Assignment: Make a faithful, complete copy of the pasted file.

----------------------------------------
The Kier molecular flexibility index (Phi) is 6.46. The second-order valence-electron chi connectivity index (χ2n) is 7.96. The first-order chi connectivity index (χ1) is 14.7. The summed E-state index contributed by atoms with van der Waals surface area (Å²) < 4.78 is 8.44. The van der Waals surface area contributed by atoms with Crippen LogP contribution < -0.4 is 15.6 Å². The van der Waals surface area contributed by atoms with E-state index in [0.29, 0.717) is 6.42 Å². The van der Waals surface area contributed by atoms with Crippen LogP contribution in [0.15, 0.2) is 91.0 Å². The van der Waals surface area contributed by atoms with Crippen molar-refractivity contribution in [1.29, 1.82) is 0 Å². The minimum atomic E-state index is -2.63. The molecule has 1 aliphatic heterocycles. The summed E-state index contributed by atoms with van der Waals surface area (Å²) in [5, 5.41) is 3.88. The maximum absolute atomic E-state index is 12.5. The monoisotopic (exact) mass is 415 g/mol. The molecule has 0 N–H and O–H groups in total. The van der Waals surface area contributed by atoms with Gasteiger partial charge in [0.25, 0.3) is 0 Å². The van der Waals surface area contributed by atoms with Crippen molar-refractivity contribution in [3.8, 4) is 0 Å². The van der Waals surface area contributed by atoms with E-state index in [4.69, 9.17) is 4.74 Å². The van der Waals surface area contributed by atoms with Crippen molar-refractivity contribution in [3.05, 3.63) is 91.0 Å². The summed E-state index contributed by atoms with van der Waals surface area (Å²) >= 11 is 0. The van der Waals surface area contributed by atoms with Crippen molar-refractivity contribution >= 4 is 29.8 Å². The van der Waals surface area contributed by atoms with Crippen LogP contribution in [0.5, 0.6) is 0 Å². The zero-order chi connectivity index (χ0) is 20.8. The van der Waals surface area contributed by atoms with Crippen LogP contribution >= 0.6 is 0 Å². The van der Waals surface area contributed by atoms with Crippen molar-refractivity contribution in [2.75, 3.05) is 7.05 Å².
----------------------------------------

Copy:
The Kier molecular flexibility index (Phi) is 6.46. The second-order valence-electron chi connectivity index (χ2n) is 7.96. The first-order chi connectivity index (χ1) is 14.7. The summed E-state index contributed by atoms with van der Waals surface area (Å²) < 4.78 is 8.44. The van der Waals surface area contributed by atoms with Crippen LogP contribution < -0.4 is 15.6 Å². The van der Waals surface area contributed by atoms with E-state index in [0.29, 0.717) is 6.42 Å². The van der Waals surface area contributed by atoms with Crippen LogP contribution in [0.15, 0.2) is 91.0 Å². The van der Waals surface area contributed by atoms with Crippen molar-refractivity contribution in [1.29, 1.82) is 0 Å². The minimum atomic E-state index is -2.63. The molecule has 1 aliphatic heterocycles. The summed E-state index contributed by atoms with van der Waals surface area (Å²) in [5, 5.41) is 3.88. The maximum absolute atomic E-state index is 12.5. The monoisotopic (exact) mass is 415 g/mol. The molecule has 0 N–H and O–H groups in total. The van der Waals surface area contributed by atoms with Gasteiger partial charge in [0.25, 0.3) is 0 Å². The van der Waals surface area contributed by atoms with Crippen molar-refractivity contribution in [3.8, 4) is 0 Å². The van der Waals surface area contributed by atoms with E-state index in [4.69, 9.17) is 4.74 Å². The van der Waals surface area contributed by atoms with Crippen molar-refractivity contribution in [3.05, 3.63) is 91.0 Å². The summed E-state index contributed by atoms with van der Waals surface area (Å²) >= 11 is 0. The van der Waals surface area contributed by atoms with Crippen molar-refractivity contribution >= 4 is 29.8 Å². The van der Waals surface area contributed by atoms with Crippen LogP contribution in [0.5, 0.6) is 0 Å². The zero-order chi connectivity index (χ0) is 20.8. The van der Waals surface area contributed by atoms with Crippen LogP contribution >= 0.6 is 0 Å². The van der Waals surface area contributed by atoms with Crippen molar-refractivity contribution in [2.75, 3.05) is 7.05 Å².